According to tradition, the church was dedicated to St. Mark, patron of Venice, after the help given by that city in the war against Frederick Barbarossa in the 12th century. However, the first mention of the church dates from 1254 when the Augustinians built a Gothic style edifice with a nave and two aisles re-using pre-existing constructions.
The structure was heavily modified in the Baroque style during the 17th century, when it became the largest church in the city after the Duomo di Milano.
In early 1770, the young Mozart resided in the monastery of San Marco for three months and, on May 22, 1874, the first anniversary of the death of the Milanese poet and novelist Alessandro Manzoni was commemorated in the church by the first performance of Verdi's Requiem, written in his honour.
The façade dates from an 1871 restoration by Carlo Maciachini, who kept the marble portal with tympanum, a gallery of small arches, the rose window and three statues of saints attributed to Giovanni di Balduccio or the Master of Viboldone. In the lunette is a mosaic representing the Madonna between Saints, a copy of the original by Angelo Inganni.
The campanile dates from the 14th century. It was restored and completed in 1885. The interior, in the Baroque style, has a nave and two aisles.
In the first chapel on the right are frescoes by Gian Paolo Lomazzo. In the right transept is a fresco by the Fiammenghini with Alexander IV Instituting the Order of the Augustinians, under which a 14th-century Crucifixion was discovered in 1956. The author of the latter has been identified by Anovelo da Imbonate. The right arms of the transept houses also several sarcophagi from the mid-14th century, including the tomb of Lanfranco Settalo, counsellor of Archbishop Giovanni Visconti, by Giovanni di Balduccio.
Near the rear exit is a 16th-century tombstone portraying the Angel of the Resurrection, another fresco by the Fiammenghini (under which is a 14th-century fresco). On the side walls of the presbytery are the Dispute of St. Ambrose and St. Augustine by Camillo Procaccini and the Baptism of St. Augustine by Giovanni Battista Crespi.References:
The Church of the Savior on Spilled Blood is one of the main sights of St. Petersburg. The church was built on the site where Tsar Alexander II was assassinated and was dedicated in his memory. Construction began in 1883 under Alexander III, as a memorial to his father, Alexander II. Work progressed slowly and was finally completed during the reign of Nicholas II in 1907. Funding was provided by the Imperial family with the support of many private donors.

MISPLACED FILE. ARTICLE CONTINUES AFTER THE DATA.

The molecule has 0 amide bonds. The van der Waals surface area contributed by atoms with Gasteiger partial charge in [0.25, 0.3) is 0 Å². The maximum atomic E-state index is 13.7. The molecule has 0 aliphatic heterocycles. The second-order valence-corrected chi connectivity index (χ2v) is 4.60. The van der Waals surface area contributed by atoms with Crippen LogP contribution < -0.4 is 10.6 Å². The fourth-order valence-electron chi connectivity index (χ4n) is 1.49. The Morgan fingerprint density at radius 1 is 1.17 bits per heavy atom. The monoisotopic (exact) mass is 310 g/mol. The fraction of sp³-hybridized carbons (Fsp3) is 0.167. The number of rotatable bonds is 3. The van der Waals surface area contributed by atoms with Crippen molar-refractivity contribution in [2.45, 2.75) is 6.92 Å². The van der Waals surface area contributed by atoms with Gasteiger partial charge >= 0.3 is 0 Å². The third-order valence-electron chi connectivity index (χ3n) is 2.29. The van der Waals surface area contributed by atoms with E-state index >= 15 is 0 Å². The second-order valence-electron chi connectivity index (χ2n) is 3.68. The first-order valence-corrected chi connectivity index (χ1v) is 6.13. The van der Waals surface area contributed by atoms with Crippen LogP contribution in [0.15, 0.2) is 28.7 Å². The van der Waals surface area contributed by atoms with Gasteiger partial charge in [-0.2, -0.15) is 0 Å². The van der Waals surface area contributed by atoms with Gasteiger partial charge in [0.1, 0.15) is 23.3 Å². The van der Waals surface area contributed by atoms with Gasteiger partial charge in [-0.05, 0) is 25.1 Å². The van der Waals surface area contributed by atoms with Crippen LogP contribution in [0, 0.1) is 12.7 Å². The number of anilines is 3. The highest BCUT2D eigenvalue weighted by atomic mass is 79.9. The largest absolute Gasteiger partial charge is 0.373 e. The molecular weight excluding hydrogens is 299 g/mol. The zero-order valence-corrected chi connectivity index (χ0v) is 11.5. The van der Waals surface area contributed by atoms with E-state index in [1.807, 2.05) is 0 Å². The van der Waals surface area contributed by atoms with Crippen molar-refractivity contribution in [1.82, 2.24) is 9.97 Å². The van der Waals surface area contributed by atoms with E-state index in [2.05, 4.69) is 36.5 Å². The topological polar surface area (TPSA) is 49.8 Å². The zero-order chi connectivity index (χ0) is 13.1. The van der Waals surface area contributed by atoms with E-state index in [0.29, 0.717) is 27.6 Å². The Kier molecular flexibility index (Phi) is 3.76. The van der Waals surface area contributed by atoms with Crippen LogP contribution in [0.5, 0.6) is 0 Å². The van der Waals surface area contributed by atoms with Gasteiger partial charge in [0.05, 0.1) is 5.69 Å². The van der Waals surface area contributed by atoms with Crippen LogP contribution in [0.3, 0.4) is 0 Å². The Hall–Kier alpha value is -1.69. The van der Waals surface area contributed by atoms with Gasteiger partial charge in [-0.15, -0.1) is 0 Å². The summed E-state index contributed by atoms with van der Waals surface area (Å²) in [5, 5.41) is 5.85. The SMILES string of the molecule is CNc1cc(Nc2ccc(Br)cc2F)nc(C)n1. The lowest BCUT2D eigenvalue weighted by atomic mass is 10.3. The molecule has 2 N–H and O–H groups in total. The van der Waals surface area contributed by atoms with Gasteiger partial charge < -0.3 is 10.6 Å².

Architecturally, the Cathedral differs from St. Petersburg's other structures. The city's architecture is predominantly Baroque and Neoclassical, but the Savior on Blood harks back to medieval Russian architecture in the spirit of romantic nationalism. It intentionally resembles the 17th-century Yaroslavl churches and the celebrated St. Basil's Cathedral in Moscow.
The Church contains over 7500 square metres of mosaics — according to its restorers, more than any other church in the world. The interior was designed by some of the most celebrated Russian artists of the day — including Viktor Vasnetsov, Mikhail Nesterov and Mikhail Vrubel — but the church's chief architect, Alfred Alexandrovich Parland, was relatively little-known (born in St. Petersburg in 1842 in a Baltic-German Lutheran family). Perhaps not surprisingly, the Church's construction ran well over budget, having been estimated at 3.6 million roubles but ending up costing over 4.6 million. The walls and ceilings inside the Church are completely covered in intricately detailed mosaics — the main pictures being biblical scenes or figures — but with very fine patterned borders setting off each picture.
In the aftermath of the Russian Revolution, the church was ransacked and looted, badly damaging its interior. The Soviet government closed the church in the early 1930s. During the Second World War when many people were starving due to the Siege of Leningrad by Nazi German military forces, the church was used as a temporary morgue for those who died in combat and from starvation and illness. The church suffered significant damage. After the war, it was used as a warehouse for vegetables, leading to the sardonic name of Saviour on Potatoes.
In July 1970, management of the Church passed to Saint Isaac's Cathedral (then used as a highly profitable museum) and proceeds from the Cathedral were funneled back into restoring the Church. It was reopened in August 1997, after 27 years of restoration, but has not been reconsecrated and does not function as a full-time place of worship; it is a Museum of Mosaics. Even before the Revolution it never functioned as a public place of worship; having been dedicated exclusively to the memory of the assassinated tsar, the only services were panikhidas (memorial services). The Church is now one of the main tourist attractions in St. Petersburg.